Walking is good for you. It’s as simple as that.
In fact, what makes it even better is when it is added in conjunction to weight training along with a healthy diet. Walking doesn’t require any equipment and can be done just about anywhere. No matter your fitness level, whether you’re new to working out or a seasoned pro, anyone can make it a part of their lifestyle.
Even though walking is considered low impact, it can still be a moderate to intense workout if done at a faster pace. This can be defined by the “talk test”- if you can still talk but singing would be difficult then it’s working your cardiovascular system. It’s important to aim for a total of 150 minutes of this type of movement spread throughout the week.
So, what are the REAL benefits of walking?
It Can Improve Bone and Muscle Strength
Walking not only helps to strengthen your cardiovascular system but also the muscles in your legs and core. It makes for an excellent full body workout. SInce it is a weight-bearing exercise it helps to preserve bone health and muscle strength. Walking has been shown to decrease osteoporosis by improving strength in your legs and spine per the American Academy of Orthopedic Surgeons. It is recommended to start with a 10-minute brisk walk three times per day in combination with your weight training routine for maximum benefit to both bones and muscles. With any form of exercise, it is important to take rest days to reduce the risk of injury and promote recovery.
Anytime you’re feeling a bit down a simple walk can be just thing you need. Movement helps to improve energy levels which, when they’re low, can cause a sense of feeling down. A study published by Mayo Clinic in 2017 found that even five minutes of walking helped to improve mood and lower depression symptoms. Walking is a great stress reliever as well so anytime you’re a bit overwhelmed and tense a short walk will do the trick.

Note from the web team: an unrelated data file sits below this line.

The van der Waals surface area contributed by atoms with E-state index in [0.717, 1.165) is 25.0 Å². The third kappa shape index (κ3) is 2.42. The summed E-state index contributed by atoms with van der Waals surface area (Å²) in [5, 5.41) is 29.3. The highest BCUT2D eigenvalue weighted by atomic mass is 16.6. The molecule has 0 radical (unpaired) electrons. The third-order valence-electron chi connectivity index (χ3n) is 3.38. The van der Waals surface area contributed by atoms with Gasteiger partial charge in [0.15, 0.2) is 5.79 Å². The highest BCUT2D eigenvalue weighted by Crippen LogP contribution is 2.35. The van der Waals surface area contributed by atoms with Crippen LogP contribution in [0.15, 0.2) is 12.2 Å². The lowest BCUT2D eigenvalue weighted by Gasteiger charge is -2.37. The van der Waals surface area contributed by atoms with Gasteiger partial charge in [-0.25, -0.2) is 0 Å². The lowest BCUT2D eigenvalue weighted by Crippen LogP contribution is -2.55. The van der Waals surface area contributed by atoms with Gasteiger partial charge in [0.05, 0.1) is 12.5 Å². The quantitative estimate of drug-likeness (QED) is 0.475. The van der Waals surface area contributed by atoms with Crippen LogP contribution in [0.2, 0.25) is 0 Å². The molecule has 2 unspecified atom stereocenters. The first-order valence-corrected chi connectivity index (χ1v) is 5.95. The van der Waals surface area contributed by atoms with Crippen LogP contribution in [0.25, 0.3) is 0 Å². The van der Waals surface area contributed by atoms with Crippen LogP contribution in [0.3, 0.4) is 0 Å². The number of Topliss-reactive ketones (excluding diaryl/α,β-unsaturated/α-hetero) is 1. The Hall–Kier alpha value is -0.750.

As mentioned above, walking benefits your cardiovascular system which will do wonders for your heart. Not only will this improve cholesterol, but it has been shown to decrease blood pressure. This proved true in a study, completed by Cochrane, when walking was done three to five times per week for 20-40 minutes over the course of three months. In short, a consistent walking routine leads to a healthier heart which leads to a healthier, longer life.
Just like other forms of cardiovascular exercise, walking is beneficial in weight loss and in maintaining a healthy weight. Combine a regular brisk walking (see “talk test” above) routine with a clean diet and strength training to reap the benefits. It’s important to note that since walking is low impact it is a great choice for those that require a gentler form of cardio than say running.
As with any form of exercise it’s important to speak to your physician before trying something new. In addition, it’s always vital to warm up and cool down to reduce the risk of injury and promote proper recovery. If your goal is to add walking into your routine start small. As mentioned, set a realistic goal of a few short 10-minute walks per day and build upon that once your body can adjust and recover. There’s no better indication of what you’re capable of then listening closely to your body, if it doesn’t feel right OR the latter, feels too easy, adjust to your needs. Ensure proper nutrition and hydration when adding any sort of exercise into your day to keep your energy levels high and body functioning at its best.
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